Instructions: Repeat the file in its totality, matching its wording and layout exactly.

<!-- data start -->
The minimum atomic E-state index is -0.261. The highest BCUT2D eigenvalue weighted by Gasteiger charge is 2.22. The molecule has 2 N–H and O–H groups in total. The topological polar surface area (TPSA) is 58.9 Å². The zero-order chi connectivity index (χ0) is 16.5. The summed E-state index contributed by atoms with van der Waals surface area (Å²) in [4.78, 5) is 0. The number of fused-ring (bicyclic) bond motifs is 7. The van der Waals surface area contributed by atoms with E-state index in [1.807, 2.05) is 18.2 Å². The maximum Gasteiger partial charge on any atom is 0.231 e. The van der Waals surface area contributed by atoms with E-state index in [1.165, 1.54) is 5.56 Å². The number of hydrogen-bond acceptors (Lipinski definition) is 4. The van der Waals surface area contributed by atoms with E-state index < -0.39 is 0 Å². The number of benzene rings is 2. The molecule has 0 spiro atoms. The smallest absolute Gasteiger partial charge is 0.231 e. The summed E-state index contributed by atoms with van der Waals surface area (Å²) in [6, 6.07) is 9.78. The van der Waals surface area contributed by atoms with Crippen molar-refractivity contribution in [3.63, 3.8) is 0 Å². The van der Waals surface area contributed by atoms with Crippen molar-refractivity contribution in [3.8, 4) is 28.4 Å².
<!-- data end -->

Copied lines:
The minimum atomic E-state index is -0.261. The highest BCUT2D eigenvalue weighted by Gasteiger charge is 2.22. The molecule has 2 N–H and O–H groups in total. The topological polar surface area (TPSA) is 58.9 Å². The zero-order chi connectivity index (χ0) is 16.5. The summed E-state index contributed by atoms with van der Waals surface area (Å²) in [4.78, 5) is 0. The number of fused-ring (bicyclic) bond motifs is 7. The van der Waals surface area contributed by atoms with E-state index in [1.807, 2.05) is 18.2 Å². The maximum Gasteiger partial charge on any atom is 0.231 e. The van der Waals surface area contributed by atoms with E-state index in [1.165, 1.54) is 5.56 Å². The number of hydrogen-bond acceptors (Lipinski definition) is 4. The van der Waals surface area contributed by atoms with E-state index < -0.39 is 0 Å². The number of benzene rings is 2. The molecule has 0 spiro atoms. The smallest absolute Gasteiger partial charge is 0.231 e. The summed E-state index contributed by atoms with van der Waals surface area (Å²) in [6, 6.07) is 9.78. The van der Waals surface area contributed by atoms with Crippen molar-refractivity contribution in [3.63, 3.8) is 0 Å². The van der Waals surface area contributed by atoms with Crippen molar-refractivity contribution in [3.8, 4) is 28.4 Å².